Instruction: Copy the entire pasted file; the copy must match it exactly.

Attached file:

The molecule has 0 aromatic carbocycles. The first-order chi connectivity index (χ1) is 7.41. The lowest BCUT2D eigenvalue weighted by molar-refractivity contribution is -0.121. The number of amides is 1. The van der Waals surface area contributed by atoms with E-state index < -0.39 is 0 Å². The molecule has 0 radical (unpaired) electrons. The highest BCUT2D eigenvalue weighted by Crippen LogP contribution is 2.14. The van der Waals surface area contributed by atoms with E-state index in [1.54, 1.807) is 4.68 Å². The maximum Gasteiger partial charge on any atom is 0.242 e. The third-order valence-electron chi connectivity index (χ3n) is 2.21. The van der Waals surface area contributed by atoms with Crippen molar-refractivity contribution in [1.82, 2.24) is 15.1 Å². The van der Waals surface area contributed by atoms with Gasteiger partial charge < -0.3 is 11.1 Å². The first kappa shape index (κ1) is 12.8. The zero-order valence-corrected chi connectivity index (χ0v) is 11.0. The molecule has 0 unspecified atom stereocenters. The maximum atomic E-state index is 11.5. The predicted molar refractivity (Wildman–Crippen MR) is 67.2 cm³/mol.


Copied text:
The molecule has 0 aromatic carbocycles. The first-order chi connectivity index (χ1) is 7.41. The lowest BCUT2D eigenvalue weighted by molar-refractivity contribution is -0.121. The number of amides is 1. The van der Waals surface area contributed by atoms with E-state index < -0.39 is 0 Å². The molecule has 0 radical (unpaired) electrons. The highest BCUT2D eigenvalue weighted by Crippen LogP contribution is 2.14. The van der Waals surface area contributed by atoms with E-state index in [1.54, 1.807) is 4.68 Å². The maximum Gasteiger partial charge on any atom is 0.242 e. The third-order valence-electron chi connectivity index (χ3n) is 2.21. The van der Waals surface area contributed by atoms with Crippen molar-refractivity contribution in [1.82, 2.24) is 15.1 Å². The van der Waals surface area contributed by atoms with Gasteiger partial charge < -0.3 is 11.1 Å². The first kappa shape index (κ1) is 12.8. The zero-order valence-corrected chi connectivity index (χ0v) is 11.0. The molecule has 0 unspecified atom stereocenters. The maximum atomic E-state index is 11.5. The predicted molar refractivity (Wildman–Crippen MR) is 67.2 cm³/mol.